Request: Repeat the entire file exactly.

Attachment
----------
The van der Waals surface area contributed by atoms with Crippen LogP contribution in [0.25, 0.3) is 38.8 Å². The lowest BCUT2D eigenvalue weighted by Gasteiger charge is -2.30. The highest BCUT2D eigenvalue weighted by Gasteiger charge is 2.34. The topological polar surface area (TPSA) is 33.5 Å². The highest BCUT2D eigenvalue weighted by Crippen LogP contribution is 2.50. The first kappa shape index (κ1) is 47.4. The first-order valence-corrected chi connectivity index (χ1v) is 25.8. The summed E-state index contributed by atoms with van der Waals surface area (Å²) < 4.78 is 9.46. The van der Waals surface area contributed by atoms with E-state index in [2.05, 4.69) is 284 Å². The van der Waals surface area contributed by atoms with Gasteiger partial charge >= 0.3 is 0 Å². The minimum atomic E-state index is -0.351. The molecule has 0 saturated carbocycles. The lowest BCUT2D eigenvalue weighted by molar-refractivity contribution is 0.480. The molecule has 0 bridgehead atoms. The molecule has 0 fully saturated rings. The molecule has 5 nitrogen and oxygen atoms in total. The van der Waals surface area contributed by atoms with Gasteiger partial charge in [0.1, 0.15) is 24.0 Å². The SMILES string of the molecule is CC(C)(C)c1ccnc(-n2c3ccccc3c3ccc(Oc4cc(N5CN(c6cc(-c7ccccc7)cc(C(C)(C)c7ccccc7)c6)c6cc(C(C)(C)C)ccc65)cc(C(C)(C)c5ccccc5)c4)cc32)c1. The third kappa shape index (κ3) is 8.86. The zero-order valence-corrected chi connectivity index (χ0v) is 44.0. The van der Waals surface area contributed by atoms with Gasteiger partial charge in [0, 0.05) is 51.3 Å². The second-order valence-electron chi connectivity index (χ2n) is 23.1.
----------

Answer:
The van der Waals surface area contributed by atoms with Crippen LogP contribution in [0.25, 0.3) is 38.8 Å². The lowest BCUT2D eigenvalue weighted by Gasteiger charge is -2.30. The highest BCUT2D eigenvalue weighted by Gasteiger charge is 2.34. The topological polar surface area (TPSA) is 33.5 Å². The highest BCUT2D eigenvalue weighted by Crippen LogP contribution is 2.50. The first kappa shape index (κ1) is 47.4. The first-order valence-corrected chi connectivity index (χ1v) is 25.8. The summed E-state index contributed by atoms with van der Waals surface area (Å²) < 4.78 is 9.46. The van der Waals surface area contributed by atoms with E-state index in [2.05, 4.69) is 284 Å². The van der Waals surface area contributed by atoms with Gasteiger partial charge >= 0.3 is 0 Å². The minimum atomic E-state index is -0.351. The molecule has 0 saturated carbocycles. The lowest BCUT2D eigenvalue weighted by molar-refractivity contribution is 0.480. The molecule has 0 bridgehead atoms. The molecule has 0 fully saturated rings. The molecule has 5 nitrogen and oxygen atoms in total. The van der Waals surface area contributed by atoms with Gasteiger partial charge in [0.1, 0.15) is 24.0 Å². The SMILES string of the molecule is CC(C)(C)c1ccnc(-n2c3ccccc3c3ccc(Oc4cc(N5CN(c6cc(-c7ccccc7)cc(C(C)(C)c7ccccc7)c6)c6cc(C(C)(C)C)ccc65)cc(C(C)(C)c5ccccc5)c4)cc32)c1. The third kappa shape index (κ3) is 8.86. The zero-order valence-corrected chi connectivity index (χ0v) is 44.0. The van der Waals surface area contributed by atoms with Gasteiger partial charge in [0, 0.05) is 51.3 Å². The second-order valence-electron chi connectivity index (χ2n) is 23.1.